In 1935, Picasso met photographer Dora Maar, who became his companion and lover for nine years. In 1944, Picasso began a relationship with artist Francoise Gilot. While still with Gilot, Picasso had a brief affair with filmmaker Genevieve Laporte. Gilot broke off her relationship with Picasso in 1953. Picasso later met Jacqueline Roque, who became his wife in 1961 and remained with him for the rest of his life.
Picasso died on April 8, 1973 in Mougins, France at the age of 91.
Throughout his artistic life, lasting more than 75 years, Picasso created tens of thousands of works, including paintings, drawings, sculpture, original lithographs, etchings, linoleum cuts, and ceramics.
“When you come to think of it, I am probably a painter without style,” Picasso once said. “‘Style’ is often something that ties the artist down and makes him look at things in one particular way, the same technique, the same formulas, year after year, sometimes for a whole lifetime.”
Picasso’s art is commonly categorized into several distinct periods:
Blue Period (1901–1904)
Picasso settled definitively in Paris where he rented a studio in the “Bateau Lavoir.” This is the time when he created his “Blue Period” works, named for their monochromatic tonality and somber content. He later said he was influenced by the suicide of his friend, Carlos Casagemas.
Rose Period (1904–1906)
This short period in Picasso’s career is marked by bright colors, notably pink and red tones. Picasso’s subjects expanded to include actors, harlequins, and acrobats. Unlike his earlier and later works, Picasso’s art during this time is more representational, including real forms, dimensions, and spaces.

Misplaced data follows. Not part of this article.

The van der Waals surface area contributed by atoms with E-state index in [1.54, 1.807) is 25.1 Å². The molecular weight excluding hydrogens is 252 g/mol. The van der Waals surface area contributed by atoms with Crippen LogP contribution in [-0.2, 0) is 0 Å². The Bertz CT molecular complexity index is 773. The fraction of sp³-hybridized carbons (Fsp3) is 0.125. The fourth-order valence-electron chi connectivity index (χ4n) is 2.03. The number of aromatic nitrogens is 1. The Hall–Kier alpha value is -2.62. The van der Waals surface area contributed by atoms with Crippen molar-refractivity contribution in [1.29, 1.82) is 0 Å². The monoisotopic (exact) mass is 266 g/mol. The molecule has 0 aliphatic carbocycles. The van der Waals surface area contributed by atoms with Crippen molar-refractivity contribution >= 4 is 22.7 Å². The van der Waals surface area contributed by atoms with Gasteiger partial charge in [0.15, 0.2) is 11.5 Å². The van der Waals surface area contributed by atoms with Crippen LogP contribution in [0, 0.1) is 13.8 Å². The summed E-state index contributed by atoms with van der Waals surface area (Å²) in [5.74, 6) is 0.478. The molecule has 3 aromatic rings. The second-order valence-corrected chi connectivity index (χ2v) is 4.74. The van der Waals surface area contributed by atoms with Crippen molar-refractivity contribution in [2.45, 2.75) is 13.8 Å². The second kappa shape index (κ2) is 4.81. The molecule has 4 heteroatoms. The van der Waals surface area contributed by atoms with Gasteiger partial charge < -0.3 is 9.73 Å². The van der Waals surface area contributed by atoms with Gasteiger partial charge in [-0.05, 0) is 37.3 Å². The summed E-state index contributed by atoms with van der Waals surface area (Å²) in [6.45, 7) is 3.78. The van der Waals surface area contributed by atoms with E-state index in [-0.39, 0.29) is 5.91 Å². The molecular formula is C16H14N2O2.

African Period (1907–1909)
Inspired by African artifacts he saw at an exhibition in June 1907, Picasso was inspired to simplify the shapes in his art. Faces began to resemble ritual masks, and he utilized rough shading techniques to make his backgrounds as substantial as his characters. The first inklings of his famous Cubism can be seen in his distorted shapes and figures of this period.
Picasso, along with Braque, used monochrome colors to take apart objects and analyze them in terms of fragmented shapes. This was coined as “Analytic Cubism.” Picasso said that, in Cubism, “The viewer sees a painting in parts; one fragment at a time: for example, the head, but not the body, if it is a portrait; or eyes, but not the nose or the mouth. Consequently, everything is always right.”
Around 1915, Picasso explored Cubism further, painting objects in a highly geometric and minimalist style. This subset of the movement became known as “Crystal Cubism.”
Neoclassicism and Surrealism (1919–1929)
In 1917, Picasso took his first trip to Italy, and combined with the demand from his wife that his portrait of her be recognizable, Picasso returned to a more figurative and realist style. Many of Picasso’s works during this time draw influence from the art of Raphael and Michelangelo.
In 1925, Picasso featured some of his Cubist works at the first-ever Surrealist exhibition. As a result, Picasso began to paint objects “as I feel them, not as I see them.” He never fully embraced Surrealism’s tenants, but his paintings took on qualities of Surrealism as a form of self-expression.
Picasso also became one of the most important printmakers of all time. He was never content to use any media in its traditional way and revolutionized many of the graphic media he employed. This included the creation of the 100 copper plates for his Vollard Suite etchings, his linocuts, his sculpture and ceramics, and the various printmaking mediums he employed in the 347 etchings of his “347 Series.”